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Author Topic: Photo critique please  (Read 4410 times)

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« on: April 14, 2011, 02:34 »
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Hello, i'm new to istock and trying to figure the quality out.
Can you please check and inform if the following 2 picture is acceptable or not?
Thank you.

http://dl.dropbox.com/u/23976648/IMG_2884-2drop.jpg
http://dl.dropbox.com/u/23976648/IMG_5099-2drop.jpg


« Reply #1 on: April 14, 2011, 02:48 »
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I think the money would go through, though the WB may be just a tiny bit too blue. I wonder what it is I am seeing next to the bow on top of the box. Iis that a bit of background that hasn't been properly isolated? I would reckon on an "isolation too feathered or too rough" rejection for that one.

« Reply #2 on: April 14, 2011, 03:21 »
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Thank you for the comments.

About the box, i couldn't understand the problematic  part you mention.
Can you please advise more detailed? :)

« Reply #3 on: April 14, 2011, 03:39 »
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Thank you for the comments.

About the box, i couldn't understand the problematic  part you mention.
Can you please advise more detailed? :)

On the top of the bow on the right hand side I think I can see what looks like a shadow that could be from poor isolation of the background (i.e you've had a darker background that you've tried to fade out to create white). It's hard to tell without seeing a 100% version. If I'm right, istock would reject it for that.

« Reply #4 on: April 14, 2011, 04:17 »
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The Box:
You also need to focus to the correct distance: the photo with the box is focused in the closest corner. A much better focus would be in the bow knot. Now the knot is blurry and it bothers me, also you have depth of field in the front of the object that you don't use.
The ribbon is a bit loose.
There's also a lump of background colour bottom right.
There is a turquoise "halo" in the edges.
By removingthe biggest dust spots (maybe a dozen) would be time well spent, it only takes a few seconds.

The Money:
Why are almost all of the money upside down?
Lighting could be more interesting / better.
Some of the money are used and a bit dirty. In a shot like this I think a decision should be made: either new clean money or money that looks clearly used.
A shot of this kind should be really, really good because sites arealredy full of pictures of euros already.
« Last Edit: April 14, 2011, 04:20 by Perry »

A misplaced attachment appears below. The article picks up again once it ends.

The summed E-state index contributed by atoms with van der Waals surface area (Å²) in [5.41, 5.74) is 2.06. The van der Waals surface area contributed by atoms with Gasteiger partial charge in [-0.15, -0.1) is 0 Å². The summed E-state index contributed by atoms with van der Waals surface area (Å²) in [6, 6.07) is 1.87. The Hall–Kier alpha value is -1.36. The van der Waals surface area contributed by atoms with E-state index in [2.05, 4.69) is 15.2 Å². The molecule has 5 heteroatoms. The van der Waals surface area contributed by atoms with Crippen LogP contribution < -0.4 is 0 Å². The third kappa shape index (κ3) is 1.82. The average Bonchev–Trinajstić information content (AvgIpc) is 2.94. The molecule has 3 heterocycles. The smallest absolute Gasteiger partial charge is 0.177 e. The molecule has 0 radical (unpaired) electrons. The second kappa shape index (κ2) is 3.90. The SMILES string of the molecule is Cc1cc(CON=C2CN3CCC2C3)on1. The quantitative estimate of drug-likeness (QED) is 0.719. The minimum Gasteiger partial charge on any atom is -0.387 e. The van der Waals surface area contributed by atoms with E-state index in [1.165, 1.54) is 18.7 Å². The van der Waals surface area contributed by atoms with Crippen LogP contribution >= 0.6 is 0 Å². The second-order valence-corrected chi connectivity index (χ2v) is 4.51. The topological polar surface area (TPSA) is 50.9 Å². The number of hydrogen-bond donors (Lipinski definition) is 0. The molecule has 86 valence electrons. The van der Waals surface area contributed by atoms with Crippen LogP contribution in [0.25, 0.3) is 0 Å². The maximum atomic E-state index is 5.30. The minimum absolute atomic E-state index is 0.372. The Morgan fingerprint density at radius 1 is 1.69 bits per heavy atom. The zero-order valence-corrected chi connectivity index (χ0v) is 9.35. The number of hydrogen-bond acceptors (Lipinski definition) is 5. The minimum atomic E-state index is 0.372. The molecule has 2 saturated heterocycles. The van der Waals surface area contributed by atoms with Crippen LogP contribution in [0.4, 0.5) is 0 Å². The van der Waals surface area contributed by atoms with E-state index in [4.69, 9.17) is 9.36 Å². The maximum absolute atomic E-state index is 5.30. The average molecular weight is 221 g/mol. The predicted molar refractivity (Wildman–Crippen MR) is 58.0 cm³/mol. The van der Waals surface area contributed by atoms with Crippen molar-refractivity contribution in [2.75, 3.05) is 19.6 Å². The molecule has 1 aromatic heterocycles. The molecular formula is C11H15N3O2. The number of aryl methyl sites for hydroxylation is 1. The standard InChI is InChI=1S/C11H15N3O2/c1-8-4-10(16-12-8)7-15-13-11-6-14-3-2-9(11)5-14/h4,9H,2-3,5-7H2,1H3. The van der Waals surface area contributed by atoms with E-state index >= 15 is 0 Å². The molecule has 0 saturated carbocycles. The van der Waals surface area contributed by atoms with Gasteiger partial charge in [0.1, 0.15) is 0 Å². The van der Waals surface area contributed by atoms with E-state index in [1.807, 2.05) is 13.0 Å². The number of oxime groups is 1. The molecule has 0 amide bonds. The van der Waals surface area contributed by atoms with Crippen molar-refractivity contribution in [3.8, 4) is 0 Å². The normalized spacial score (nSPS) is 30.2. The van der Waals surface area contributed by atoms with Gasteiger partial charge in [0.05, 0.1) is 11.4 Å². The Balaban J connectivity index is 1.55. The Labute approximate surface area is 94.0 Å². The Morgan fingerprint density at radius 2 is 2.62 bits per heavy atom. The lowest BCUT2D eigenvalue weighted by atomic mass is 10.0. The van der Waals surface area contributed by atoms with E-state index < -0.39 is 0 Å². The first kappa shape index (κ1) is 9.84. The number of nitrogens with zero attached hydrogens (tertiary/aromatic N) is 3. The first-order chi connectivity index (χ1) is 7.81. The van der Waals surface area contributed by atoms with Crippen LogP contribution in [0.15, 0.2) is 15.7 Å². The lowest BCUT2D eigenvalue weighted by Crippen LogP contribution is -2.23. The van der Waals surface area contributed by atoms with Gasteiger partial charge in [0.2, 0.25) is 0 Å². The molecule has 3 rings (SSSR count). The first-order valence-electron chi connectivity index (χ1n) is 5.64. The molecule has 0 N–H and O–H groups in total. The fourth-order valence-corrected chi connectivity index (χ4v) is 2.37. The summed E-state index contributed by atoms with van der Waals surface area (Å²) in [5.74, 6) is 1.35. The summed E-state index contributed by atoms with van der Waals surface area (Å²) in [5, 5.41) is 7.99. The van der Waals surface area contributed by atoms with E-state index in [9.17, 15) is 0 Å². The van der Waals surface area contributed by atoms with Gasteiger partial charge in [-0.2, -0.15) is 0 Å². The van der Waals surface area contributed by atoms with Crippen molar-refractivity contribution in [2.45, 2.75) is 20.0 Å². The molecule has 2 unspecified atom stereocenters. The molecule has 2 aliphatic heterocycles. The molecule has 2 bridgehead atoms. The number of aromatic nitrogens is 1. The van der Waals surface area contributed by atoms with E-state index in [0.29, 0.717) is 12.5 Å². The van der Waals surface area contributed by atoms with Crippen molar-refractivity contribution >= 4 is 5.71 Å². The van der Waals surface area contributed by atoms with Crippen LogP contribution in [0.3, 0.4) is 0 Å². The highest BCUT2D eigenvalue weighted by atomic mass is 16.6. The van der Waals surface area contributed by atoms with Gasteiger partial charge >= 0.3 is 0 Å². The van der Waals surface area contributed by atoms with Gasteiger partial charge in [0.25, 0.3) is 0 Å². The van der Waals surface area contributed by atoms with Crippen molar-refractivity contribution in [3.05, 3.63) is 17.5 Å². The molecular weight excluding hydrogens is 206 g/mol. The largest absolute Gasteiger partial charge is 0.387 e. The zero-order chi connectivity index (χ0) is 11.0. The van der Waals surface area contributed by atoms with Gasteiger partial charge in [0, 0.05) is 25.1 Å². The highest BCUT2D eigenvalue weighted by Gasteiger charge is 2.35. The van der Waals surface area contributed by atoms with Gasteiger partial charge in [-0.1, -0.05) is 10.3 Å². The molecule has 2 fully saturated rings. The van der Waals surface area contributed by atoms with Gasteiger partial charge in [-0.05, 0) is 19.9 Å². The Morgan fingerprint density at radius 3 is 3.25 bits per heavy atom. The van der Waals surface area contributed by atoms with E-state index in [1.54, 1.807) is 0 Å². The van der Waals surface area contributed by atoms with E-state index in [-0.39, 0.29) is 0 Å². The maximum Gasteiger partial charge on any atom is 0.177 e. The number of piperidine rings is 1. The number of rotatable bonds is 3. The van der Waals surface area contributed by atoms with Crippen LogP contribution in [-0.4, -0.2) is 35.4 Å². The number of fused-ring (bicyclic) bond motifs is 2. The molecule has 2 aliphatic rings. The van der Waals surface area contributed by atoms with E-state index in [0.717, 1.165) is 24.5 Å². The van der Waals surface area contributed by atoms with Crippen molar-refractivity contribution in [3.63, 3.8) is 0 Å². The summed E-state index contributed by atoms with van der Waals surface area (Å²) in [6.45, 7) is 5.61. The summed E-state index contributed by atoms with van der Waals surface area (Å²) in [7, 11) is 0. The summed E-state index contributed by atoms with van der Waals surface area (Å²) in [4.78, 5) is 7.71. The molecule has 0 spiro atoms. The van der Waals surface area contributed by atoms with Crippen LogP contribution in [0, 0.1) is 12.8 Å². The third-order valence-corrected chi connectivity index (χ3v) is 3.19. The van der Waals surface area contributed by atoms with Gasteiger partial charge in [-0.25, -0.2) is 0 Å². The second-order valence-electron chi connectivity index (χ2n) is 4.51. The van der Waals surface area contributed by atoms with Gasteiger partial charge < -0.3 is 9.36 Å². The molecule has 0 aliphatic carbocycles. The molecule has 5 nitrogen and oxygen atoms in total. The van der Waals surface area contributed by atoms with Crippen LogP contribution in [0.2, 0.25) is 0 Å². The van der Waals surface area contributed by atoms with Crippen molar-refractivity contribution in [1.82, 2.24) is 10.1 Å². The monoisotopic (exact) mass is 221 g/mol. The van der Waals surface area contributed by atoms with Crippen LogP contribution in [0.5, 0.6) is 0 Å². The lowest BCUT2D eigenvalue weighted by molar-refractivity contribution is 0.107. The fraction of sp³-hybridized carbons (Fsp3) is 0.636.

« Reply #5 on: April 14, 2011, 04:36 »
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"By removingthe biggest dust spots (maybe a dozen) would be time well spent, it only takes a few seconds."
You mean the sensor dusts?

Thank you for the critiques, you helped a lot!
I won't upload these. Will try to improve and reshoot images.

« Reply #6 on: April 14, 2011, 04:41 »
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"By removingthe biggest dust spots (maybe a dozen) would be time well spent, it only takes a few seconds."
You mean the sensor dusts?

No, just white dust spots on the box. Look the image at 100% and clone out the spots (you can always find more by magnifying even more, but IMHO that's useless) There are only something between a dozen and 20 spots that bother most.
« Last Edit: April 14, 2011, 04:42 by Perry »

« Reply #7 on: April 14, 2011, 04:44 »
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Ok that's clear now :)

I read that sometimes istock does not accept currencies. I wonder these would be acceptable? (Maybe after impoving light as you suggested above)
http://dl.dropbox.com/u/23976648/IMG_5093-1drop.jpg

« Reply #8 on: April 14, 2011, 08:44 »
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I'd be surprised if any of these make it through the IS application.

The last money shot specifically looks too soft IMO.

And not only that, it's the creative side that iStock wants to see.

Anyone can shoot a gift box over white or bills of money on a table.

Look at the shots on iStock with these subjects and see how you can improve those shots!

« Reply #9 on: April 14, 2011, 09:01 »
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Improper isolation on the box. There are stray pixels all around the edges, but especially at he bottom where the ribbon meets the base. It would never be accepted at iStock.